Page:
Respondents filed a demurrer to the petition on the grounds that an adequate remedy was available by proceedings either for declaratory judgment or for relief under Code Sec. 15.1-475 (Repl. Vol. 1973), and that there was no allegation of any clearly established right in Hylton and legal duty on respondents to act within any particular time period.
Code Sec. 15.1-475 (Repl. Vol. 1973), provides in pertinent part: . . . "If a local commission or other agent fails to approve or disapprove the proposed plat within sixty days after it has been officially submitted for approval the sub-divider, after ten days' written notice to the commission, or agent, may petition the circuit or corporation court of the county or municipality in which the land involved . . . is located, to decide whether the plat should or should not be approved. The court shall hear the matter and make and enter such order with respect thereto as it deems proper." . . . "Nothing in this article shall be deemed to prohibit the local governing body from providing in its ordinance for the submission of preliminary subdivision plats for tentative approval under such rules of preparation and procedure as may be set forth in said ordinance."
At a hearing on December 28, 1973, after the Director of Public Works had represented that action on numerous Hylton applications could be processed by his office within specified time limits, the trial court suggested that respondents adhere to a tentative schedule, based upon the Director's testimony, to resolve the controversy. The court deferred ruling on the demurrer and continued the hearing until February 28, 1974, at which time progress was reported and, without objection, the matter was again continued.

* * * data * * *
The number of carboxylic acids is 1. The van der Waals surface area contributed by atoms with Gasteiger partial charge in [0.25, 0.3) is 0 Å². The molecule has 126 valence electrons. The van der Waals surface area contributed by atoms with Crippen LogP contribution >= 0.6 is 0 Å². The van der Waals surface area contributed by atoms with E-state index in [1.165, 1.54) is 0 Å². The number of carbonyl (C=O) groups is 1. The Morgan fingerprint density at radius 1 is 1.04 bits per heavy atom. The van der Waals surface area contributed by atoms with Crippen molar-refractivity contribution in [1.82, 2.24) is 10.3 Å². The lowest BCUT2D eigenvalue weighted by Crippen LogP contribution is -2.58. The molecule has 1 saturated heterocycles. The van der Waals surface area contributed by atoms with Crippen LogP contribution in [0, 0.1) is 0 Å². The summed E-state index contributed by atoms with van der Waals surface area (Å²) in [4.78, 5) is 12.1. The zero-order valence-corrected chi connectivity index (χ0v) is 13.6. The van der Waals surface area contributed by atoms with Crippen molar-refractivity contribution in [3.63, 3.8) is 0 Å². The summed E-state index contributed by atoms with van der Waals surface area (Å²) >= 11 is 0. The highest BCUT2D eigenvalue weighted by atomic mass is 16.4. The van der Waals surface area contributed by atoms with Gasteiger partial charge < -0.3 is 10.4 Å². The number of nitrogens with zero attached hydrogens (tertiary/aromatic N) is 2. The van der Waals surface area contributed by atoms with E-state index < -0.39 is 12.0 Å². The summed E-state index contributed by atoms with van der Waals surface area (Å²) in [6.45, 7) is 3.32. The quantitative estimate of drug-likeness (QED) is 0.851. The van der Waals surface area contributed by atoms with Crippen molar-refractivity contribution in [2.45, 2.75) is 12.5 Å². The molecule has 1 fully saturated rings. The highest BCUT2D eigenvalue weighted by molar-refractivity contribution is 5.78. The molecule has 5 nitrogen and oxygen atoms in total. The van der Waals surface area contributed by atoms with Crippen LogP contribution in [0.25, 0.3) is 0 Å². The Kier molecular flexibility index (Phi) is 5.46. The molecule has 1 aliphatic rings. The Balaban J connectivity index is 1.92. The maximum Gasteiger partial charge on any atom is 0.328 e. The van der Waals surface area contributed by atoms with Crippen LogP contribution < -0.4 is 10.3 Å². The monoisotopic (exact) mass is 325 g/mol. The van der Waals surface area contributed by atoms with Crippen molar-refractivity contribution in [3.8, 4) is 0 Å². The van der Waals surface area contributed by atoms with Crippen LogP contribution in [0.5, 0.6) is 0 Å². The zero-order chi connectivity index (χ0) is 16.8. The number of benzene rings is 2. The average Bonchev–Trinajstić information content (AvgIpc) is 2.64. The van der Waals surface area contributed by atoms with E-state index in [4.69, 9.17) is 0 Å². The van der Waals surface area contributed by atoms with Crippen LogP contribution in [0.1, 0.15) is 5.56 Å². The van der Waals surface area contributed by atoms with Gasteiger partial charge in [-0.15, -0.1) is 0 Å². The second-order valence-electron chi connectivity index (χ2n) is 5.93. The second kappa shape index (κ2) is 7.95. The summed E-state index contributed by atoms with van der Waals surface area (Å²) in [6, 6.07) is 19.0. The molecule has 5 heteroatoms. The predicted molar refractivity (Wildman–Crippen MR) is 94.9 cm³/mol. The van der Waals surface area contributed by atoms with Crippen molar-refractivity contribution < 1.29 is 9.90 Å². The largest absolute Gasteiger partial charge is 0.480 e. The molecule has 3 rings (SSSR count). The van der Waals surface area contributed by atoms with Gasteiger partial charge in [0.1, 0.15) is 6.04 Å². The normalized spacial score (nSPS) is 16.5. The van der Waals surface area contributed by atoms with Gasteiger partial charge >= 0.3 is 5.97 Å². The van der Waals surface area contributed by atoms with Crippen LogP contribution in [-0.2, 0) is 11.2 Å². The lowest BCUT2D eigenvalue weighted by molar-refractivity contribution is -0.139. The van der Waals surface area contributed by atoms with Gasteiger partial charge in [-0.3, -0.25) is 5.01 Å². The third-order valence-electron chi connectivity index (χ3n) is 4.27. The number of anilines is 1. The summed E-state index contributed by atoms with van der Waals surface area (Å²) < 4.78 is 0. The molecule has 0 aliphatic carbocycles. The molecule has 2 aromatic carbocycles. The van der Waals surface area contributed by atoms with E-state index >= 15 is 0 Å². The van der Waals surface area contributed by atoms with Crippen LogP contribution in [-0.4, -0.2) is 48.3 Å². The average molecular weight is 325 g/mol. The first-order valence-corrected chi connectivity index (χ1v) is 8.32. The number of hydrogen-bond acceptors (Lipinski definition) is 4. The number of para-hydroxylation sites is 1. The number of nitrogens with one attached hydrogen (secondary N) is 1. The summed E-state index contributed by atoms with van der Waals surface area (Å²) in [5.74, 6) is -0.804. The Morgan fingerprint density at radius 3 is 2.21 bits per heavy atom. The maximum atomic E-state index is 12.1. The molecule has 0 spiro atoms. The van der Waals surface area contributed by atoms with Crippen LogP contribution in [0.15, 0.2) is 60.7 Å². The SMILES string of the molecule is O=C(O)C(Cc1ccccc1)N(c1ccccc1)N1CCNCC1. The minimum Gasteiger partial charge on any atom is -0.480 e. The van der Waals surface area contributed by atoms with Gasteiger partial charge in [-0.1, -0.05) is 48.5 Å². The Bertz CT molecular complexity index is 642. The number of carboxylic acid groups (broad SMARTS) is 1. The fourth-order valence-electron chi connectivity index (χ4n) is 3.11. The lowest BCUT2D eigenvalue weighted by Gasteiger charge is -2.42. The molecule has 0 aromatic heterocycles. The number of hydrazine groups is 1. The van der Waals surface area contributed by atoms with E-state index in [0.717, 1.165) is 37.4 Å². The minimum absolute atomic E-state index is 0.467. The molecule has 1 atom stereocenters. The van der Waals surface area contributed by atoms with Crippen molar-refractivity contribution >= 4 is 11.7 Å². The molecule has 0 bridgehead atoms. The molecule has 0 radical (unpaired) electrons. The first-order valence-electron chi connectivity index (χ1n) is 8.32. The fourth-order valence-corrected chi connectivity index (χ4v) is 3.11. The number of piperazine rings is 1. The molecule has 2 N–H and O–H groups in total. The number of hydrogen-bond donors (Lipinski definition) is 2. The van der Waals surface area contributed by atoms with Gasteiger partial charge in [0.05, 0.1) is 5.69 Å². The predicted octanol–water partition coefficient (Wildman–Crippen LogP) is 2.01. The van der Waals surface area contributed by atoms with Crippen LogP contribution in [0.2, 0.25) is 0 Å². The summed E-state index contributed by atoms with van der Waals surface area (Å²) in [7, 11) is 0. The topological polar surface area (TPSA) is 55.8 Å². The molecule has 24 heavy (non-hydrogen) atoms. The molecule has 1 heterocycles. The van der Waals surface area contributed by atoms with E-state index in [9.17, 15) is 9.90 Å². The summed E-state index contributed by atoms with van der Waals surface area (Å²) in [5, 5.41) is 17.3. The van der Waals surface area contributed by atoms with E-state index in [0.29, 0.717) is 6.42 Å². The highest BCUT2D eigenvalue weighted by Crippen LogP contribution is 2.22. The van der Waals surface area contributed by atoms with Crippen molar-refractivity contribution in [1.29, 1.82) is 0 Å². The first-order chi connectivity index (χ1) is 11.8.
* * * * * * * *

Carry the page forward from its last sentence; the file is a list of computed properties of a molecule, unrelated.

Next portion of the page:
On July 2, 1974, the trial court conducted an ore tenus hearing on the merits. At that time respondents had not yet processed various Hylton applications, several of which had been submitted early in 1972. By the provisions of the order as entered July 19, 1974, (but copied incorrectly in the joint appendix), the trial court directed that, within 30 days, the Director of Public Works report his recommendations to the Board and the Board approve or disapprove Hylton projects designated as Sections 9-G-1, 9-I, 9-J and T-15. With respect to Sections T-7 and T-14, the court ordered the Director to report his recommendations to the Board within 60 days. The court ordered that, within 90 days, the Director accept the final plat and site plan for Section T-6 and report his recommendations to the Board and the Board approve or disapprove. The court directed the Board to approve or disapprove the final site plan for Section G-1 within 30 days, and the final site plan for Section G-2 within 90 days. The court denied all other relief sought by Hylton, retained jurisdiction to ensure compliance with the order, and suspended the effect of the order for 30 days to permit respondents to initiate this appeal.